Do you miss tailgating? Try homegating.
Long has tailgating been a staple in football fans’ routines and pre-game rituals: Good food, good company, good drinks, games and lots of entertainment for sure.
What’s not to love?
But with empty stands this year, tailgating will have to take a bench on the sidelines.
Thankfully, there is a safer alternative, and it’s called homegating.
“If you haven’t heard the term homegating, it’s really like tailgating, but just taking it indoors,” says Carrie Taicher, registered dietitian at Aurora BayCare Medical Center in Green Bay, WI. “With the prevalence of COVID-19, we want to make sure we’re taking as many precautions as we can while still enjoying the things we love.”
Taicher offers some tips for safe and successful homegating:
- Take the party outside, weather permitting, especially if you don’t have enough room in the house to stay six feet apart.
- Wear masks whenever you are inside or whenever social distancing is not possible.
- “Healthify” your favorite recipes. “One of my favorite things to make is taco dip,” Taicher says. “I healthify it by swapping out some of the unhealthier ingredients. For example, I remove the cream cheese and sour cream, then replace it with plain, non-fat Greek yogurt to make a healthier option that’s still going to please the crowd.”
- Try some new recipes: “If you want some simple options, you can always have a veggie tray or a fruit salad,” Taicher says. “There’s lots of fun recipes on the internet, like baked buffalo cauliflower bites, or even do homemade pizza or a taco bar with light options.”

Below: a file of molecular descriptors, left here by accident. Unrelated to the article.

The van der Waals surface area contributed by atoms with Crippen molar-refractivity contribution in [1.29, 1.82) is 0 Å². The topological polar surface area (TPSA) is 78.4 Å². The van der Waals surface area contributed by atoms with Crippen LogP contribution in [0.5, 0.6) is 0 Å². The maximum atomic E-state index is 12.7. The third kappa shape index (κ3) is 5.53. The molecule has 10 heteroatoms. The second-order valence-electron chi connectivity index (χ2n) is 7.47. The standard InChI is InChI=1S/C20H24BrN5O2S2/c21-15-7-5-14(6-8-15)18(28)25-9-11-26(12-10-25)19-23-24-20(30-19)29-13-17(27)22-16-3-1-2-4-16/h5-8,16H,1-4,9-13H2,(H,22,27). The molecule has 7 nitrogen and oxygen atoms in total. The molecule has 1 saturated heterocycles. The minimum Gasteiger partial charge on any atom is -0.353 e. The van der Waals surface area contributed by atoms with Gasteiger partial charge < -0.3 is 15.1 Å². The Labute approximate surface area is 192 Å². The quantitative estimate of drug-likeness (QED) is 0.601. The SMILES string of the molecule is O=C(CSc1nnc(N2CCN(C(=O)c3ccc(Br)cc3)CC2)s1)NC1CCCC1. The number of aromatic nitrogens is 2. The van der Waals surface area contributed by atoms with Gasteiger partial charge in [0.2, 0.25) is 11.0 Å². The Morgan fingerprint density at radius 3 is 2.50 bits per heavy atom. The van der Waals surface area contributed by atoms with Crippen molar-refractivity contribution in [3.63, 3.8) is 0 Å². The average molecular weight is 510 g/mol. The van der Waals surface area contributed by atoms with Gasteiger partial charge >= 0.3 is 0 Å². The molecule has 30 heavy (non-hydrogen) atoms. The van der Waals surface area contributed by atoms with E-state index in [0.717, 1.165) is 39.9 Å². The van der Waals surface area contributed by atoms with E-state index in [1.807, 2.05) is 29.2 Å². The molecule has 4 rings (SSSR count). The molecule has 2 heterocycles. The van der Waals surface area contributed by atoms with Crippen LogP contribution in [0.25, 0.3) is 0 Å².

- If you’re having guests over, encourage guests to wash their hands before and after eating. “Also, definitely no double dipping,” she says. “If you’re having guests around, really try to reinforce that.”
- Space out food items if you can.
- Offer guests prepackaged foods when possible for grab-and-go options to limit cross-contamination via utensil touching.
“You can make homegating just as fun as tailgating by really focusing on the positive aspects,” Taicher says. “This is something we’ve had to do with our COVID-19 situation and being stuck indoors, to look at those positive aspects. You still get to watch the game and cheer on your favorite team. You can connect with people virtually – friends or family members – if you’re celebrating from within your own home. And it’s going to be cheaper than going out to the stadium for a high-priced item.”
About the Author
Brianna Wunsch, health enews contributor, is a public affairs specialist for Advocate Aurora Health with a BA in public affairs from University of Wisconsin - Green Bay. In her free time, Brianna enjoys living an active lifestyle through biking, hiking and working out at the gym, but even more than that, she especially loves spending quality time with her two cats (Arthur and Loki), son and husband.